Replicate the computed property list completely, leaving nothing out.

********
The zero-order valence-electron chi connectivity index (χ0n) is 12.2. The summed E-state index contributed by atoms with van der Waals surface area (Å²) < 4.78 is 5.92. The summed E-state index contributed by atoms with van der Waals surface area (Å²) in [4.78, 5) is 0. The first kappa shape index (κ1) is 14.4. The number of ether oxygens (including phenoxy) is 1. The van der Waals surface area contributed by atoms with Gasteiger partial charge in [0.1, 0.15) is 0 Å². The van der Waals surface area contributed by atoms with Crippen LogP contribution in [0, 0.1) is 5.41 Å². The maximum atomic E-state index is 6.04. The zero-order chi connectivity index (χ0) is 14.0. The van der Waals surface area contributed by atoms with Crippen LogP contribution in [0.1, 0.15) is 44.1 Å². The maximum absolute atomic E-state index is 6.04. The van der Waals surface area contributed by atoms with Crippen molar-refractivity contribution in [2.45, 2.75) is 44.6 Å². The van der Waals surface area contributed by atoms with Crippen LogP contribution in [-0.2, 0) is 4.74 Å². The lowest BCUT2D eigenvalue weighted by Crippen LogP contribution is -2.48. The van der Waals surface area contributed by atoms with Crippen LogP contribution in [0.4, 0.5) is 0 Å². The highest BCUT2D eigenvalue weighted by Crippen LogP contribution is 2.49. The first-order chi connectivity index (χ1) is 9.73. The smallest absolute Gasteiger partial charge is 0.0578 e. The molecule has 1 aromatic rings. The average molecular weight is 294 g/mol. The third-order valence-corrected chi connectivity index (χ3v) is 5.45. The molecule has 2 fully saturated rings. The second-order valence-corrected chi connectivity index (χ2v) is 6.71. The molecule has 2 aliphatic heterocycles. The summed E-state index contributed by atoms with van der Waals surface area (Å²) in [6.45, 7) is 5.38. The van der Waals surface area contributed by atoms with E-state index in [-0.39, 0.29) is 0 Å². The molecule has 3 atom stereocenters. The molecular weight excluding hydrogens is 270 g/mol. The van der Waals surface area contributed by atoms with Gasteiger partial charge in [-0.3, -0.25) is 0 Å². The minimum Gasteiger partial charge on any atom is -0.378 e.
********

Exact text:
The zero-order valence-electron chi connectivity index (χ0n) is 12.2. The summed E-state index contributed by atoms with van der Waals surface area (Å²) < 4.78 is 5.92. The summed E-state index contributed by atoms with van der Waals surface area (Å²) in [4.78, 5) is 0. The first kappa shape index (κ1) is 14.4. The number of ether oxygens (including phenoxy) is 1. The van der Waals surface area contributed by atoms with Gasteiger partial charge in [0.1, 0.15) is 0 Å². The van der Waals surface area contributed by atoms with Crippen LogP contribution in [0, 0.1) is 5.41 Å². The maximum atomic E-state index is 6.04. The zero-order chi connectivity index (χ0) is 14.0. The van der Waals surface area contributed by atoms with Crippen LogP contribution in [0.1, 0.15) is 44.1 Å². The maximum absolute atomic E-state index is 6.04. The van der Waals surface area contributed by atoms with Crippen molar-refractivity contribution in [2.45, 2.75) is 44.6 Å². The van der Waals surface area contributed by atoms with Crippen LogP contribution in [-0.2, 0) is 4.74 Å². The lowest BCUT2D eigenvalue weighted by Crippen LogP contribution is -2.48. The van der Waals surface area contributed by atoms with Crippen LogP contribution in [0.4, 0.5) is 0 Å². The highest BCUT2D eigenvalue weighted by Crippen LogP contribution is 2.49. The first-order chi connectivity index (χ1) is 9.73. The smallest absolute Gasteiger partial charge is 0.0578 e. The molecule has 1 aromatic rings. The average molecular weight is 294 g/mol. The third-order valence-corrected chi connectivity index (χ3v) is 5.45. The molecule has 2 fully saturated rings. The second-order valence-corrected chi connectivity index (χ2v) is 6.71. The molecule has 2 aliphatic heterocycles. The summed E-state index contributed by atoms with van der Waals surface area (Å²) in [6.45, 7) is 5.38. The van der Waals surface area contributed by atoms with E-state index in [-0.39, 0.29) is 0 Å². The molecule has 3 atom stereocenters. The molecular weight excluding hydrogens is 270 g/mol. The van der Waals surface area contributed by atoms with Gasteiger partial charge in [-0.3, -0.25) is 0 Å². The minimum Gasteiger partial charge on any atom is -0.378 e.